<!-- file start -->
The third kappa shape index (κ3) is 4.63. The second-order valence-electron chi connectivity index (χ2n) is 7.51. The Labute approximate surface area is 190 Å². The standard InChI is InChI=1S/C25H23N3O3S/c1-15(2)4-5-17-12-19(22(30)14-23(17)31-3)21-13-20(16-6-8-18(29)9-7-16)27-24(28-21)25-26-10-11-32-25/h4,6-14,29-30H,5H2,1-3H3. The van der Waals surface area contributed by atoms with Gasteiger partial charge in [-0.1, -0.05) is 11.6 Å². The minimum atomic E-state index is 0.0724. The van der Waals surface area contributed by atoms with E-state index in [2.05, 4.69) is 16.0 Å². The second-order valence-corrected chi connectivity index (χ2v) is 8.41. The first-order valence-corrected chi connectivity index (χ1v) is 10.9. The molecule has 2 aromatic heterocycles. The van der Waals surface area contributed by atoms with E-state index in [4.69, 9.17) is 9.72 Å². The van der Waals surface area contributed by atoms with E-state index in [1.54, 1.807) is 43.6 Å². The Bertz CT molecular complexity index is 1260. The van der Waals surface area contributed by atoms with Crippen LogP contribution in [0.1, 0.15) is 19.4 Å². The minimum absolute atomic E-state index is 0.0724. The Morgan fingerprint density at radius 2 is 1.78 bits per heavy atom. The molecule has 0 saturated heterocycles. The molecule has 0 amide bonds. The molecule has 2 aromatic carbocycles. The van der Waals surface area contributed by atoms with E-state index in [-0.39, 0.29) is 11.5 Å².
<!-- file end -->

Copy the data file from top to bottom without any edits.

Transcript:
The third kappa shape index (κ3) is 4.63. The second-order valence-electron chi connectivity index (χ2n) is 7.51. The Labute approximate surface area is 190 Å². The standard InChI is InChI=1S/C25H23N3O3S/c1-15(2)4-5-17-12-19(22(30)14-23(17)31-3)21-13-20(16-6-8-18(29)9-7-16)27-24(28-21)25-26-10-11-32-25/h4,6-14,29-30H,5H2,1-3H3. The van der Waals surface area contributed by atoms with Gasteiger partial charge in [-0.1, -0.05) is 11.6 Å². The minimum atomic E-state index is 0.0724. The van der Waals surface area contributed by atoms with E-state index in [2.05, 4.69) is 16.0 Å². The second-order valence-corrected chi connectivity index (χ2v) is 8.41. The first-order valence-corrected chi connectivity index (χ1v) is 10.9. The molecule has 2 aromatic heterocycles. The van der Waals surface area contributed by atoms with E-state index in [4.69, 9.17) is 9.72 Å². The van der Waals surface area contributed by atoms with E-state index in [1.54, 1.807) is 43.6 Å². The Bertz CT molecular complexity index is 1260. The van der Waals surface area contributed by atoms with Crippen LogP contribution in [0.1, 0.15) is 19.4 Å². The minimum absolute atomic E-state index is 0.0724. The Morgan fingerprint density at radius 2 is 1.78 bits per heavy atom. The molecule has 0 saturated heterocycles. The molecule has 0 amide bonds. The molecule has 2 aromatic carbocycles. The van der Waals surface area contributed by atoms with E-state index in [-0.39, 0.29) is 11.5 Å².